Describe lateralization of brain functions.
 
Discuss the mechanisms and the importance of plasticity of the nervous system.
 
Describe how the endocrine glands are linked to the nervous system.
 
Describe how hormones affect behavior and mental processes.
 
Describe how hormones affect the immune system.
 
Analyze concepts in genetic transmission.
 
Describe the interactive effects of heredity and environment.
 
Explain how evolved tendencies influence behavior.
 
Identify tools used to study the nervous system.
 
Describe advances made in neuroscience and discuss issues related to scientific advances in neuroscience and genetics.
 
Sensation and Perception
Students will explain the processes of sensation and perception and describe the interaction between the person and the environment to determine determining perception.
Examine the processes of sensation and perception and elaborate on how they interact.
 
Explain the concepts of threshold and adaptation.
 
List forms of physical energy for which humans and nonhuman animals do and do not have sensory receptors.
 
Describe the visual, sensory and auditory sensory systems.
 
Describe other sensory systems, including olfaction and gustation, and identify skin senses, kinesthesis, and vestibular sense.
 
Explain Gestalt's principles of perception.
 
Describe binocular and monocular depth cues.
 
Describe the importance of perceptual constancies.
 
Describe perceptual illusions and the nature of attention.
 
Explain how experiences and expectations influence perception.
 

Development and Learning Domain

Life Span Development
Students will examine and describe methods, issues, and theories in life span development, including prenatal development, infancy, childhood, adolescence, adulthood, and aging.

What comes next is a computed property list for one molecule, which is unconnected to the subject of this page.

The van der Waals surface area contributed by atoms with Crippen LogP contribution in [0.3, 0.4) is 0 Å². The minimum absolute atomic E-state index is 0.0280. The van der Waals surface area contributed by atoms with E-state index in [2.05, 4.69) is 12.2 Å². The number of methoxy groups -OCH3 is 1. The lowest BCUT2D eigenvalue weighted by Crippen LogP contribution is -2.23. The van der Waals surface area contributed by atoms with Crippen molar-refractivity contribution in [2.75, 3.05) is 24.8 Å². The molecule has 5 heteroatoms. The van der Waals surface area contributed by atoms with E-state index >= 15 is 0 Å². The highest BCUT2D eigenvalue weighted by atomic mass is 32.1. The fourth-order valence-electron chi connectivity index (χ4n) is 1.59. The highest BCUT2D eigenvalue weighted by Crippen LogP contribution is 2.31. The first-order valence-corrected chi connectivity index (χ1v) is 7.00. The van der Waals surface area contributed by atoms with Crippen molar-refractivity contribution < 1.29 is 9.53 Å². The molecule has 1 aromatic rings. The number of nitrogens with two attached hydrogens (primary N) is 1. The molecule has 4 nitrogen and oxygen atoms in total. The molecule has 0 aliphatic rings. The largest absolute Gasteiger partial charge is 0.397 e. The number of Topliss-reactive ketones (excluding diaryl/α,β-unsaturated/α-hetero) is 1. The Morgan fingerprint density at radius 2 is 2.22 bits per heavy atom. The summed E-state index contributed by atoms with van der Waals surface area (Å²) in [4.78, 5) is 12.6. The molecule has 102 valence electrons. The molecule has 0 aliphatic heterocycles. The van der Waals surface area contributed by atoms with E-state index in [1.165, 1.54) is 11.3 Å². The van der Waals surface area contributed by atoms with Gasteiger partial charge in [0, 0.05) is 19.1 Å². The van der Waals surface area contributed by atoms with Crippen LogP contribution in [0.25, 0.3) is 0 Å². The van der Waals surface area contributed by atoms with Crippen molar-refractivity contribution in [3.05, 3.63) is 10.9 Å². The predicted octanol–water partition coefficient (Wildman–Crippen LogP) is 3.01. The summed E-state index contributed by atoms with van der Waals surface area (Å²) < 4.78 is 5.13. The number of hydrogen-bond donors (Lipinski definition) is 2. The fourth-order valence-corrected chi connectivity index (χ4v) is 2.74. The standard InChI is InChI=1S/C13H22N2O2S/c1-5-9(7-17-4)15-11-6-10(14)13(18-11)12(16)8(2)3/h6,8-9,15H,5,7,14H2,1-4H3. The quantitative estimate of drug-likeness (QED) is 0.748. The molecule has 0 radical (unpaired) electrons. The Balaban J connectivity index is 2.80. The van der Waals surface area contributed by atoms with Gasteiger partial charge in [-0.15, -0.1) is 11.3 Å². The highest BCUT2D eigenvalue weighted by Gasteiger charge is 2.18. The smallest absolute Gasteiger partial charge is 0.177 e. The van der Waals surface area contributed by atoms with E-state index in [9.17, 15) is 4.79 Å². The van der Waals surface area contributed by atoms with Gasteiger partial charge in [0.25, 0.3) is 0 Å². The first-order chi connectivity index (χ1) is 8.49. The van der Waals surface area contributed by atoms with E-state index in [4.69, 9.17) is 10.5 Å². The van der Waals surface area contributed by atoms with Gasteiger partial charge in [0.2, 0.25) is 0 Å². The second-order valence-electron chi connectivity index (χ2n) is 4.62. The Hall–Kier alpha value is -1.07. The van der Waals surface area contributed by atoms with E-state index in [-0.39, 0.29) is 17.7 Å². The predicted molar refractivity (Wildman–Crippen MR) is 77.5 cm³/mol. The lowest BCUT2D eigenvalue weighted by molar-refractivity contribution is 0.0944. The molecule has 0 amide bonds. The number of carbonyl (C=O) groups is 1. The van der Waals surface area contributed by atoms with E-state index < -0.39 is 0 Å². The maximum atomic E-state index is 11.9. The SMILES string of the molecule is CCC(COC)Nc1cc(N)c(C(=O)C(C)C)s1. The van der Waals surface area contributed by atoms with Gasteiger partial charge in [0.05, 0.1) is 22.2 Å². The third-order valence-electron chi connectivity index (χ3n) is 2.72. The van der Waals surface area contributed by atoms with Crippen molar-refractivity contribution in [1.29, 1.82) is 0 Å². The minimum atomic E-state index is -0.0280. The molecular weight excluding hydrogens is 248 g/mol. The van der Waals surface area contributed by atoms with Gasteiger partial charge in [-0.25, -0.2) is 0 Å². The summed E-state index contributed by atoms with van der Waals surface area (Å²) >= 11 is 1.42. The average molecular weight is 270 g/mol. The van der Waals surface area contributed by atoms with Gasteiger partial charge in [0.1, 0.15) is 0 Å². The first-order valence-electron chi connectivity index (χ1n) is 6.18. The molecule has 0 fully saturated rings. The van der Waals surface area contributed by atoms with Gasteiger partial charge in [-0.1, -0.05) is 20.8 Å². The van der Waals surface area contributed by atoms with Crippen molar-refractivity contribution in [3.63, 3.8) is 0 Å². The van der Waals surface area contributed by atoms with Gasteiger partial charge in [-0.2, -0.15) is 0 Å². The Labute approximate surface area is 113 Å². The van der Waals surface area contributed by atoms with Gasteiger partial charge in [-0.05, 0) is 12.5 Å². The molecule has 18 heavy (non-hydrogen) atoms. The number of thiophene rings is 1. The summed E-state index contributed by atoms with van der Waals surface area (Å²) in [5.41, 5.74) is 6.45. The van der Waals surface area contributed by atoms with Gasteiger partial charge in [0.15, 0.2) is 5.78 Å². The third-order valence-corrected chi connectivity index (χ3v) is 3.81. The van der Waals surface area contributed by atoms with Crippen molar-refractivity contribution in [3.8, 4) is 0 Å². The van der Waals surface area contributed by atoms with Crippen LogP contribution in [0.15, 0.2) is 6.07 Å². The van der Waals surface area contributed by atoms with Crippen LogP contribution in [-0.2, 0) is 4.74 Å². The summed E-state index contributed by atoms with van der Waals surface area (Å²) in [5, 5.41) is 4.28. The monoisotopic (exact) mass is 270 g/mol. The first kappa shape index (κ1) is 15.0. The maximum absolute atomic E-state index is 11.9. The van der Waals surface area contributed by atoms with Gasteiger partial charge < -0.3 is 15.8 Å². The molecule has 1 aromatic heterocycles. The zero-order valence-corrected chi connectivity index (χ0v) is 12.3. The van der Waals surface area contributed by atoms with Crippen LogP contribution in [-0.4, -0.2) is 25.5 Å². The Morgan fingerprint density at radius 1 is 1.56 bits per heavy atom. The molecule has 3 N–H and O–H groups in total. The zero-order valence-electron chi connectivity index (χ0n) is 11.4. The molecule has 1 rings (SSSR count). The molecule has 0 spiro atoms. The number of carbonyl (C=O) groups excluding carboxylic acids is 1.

Explain the interaction of environmental and biological factors in development, including the role of the brain in all aspects of development.
 
Explain issues of continuity/discontinuity and stability/change.
 
Distinguish methods used to study development.
 
Describe the role of sensitive and critical periods in development.
 
Discuss issues related to the end of life.
 
Discuss cognitive, moral and social development theories.
 
Describe physical development from conception through birth and identify influences on prenatal development.
 
Describe the reflexes, temperament, and abilities of newborns.
 
Elaborate on physical and motor development during infancy.
 
Describe the development of infant perceptual abilities, intelligence, memory, thinking ability, communication and language.
 
Describe social, cultural, and emotional development through childhood.
 
Identify major physical changes.
 
Describe the development of reasoning and morality.
 
Describe the formation of identity.
 
Examine the role of family and peers in adolescent development.
 
Identify major physical changes associated with adulthood and aging.
 
Describe cognitive changes that occur in adulthood and throughout the aging process.
 
Assess the social, cultural, and emotional issues in aging.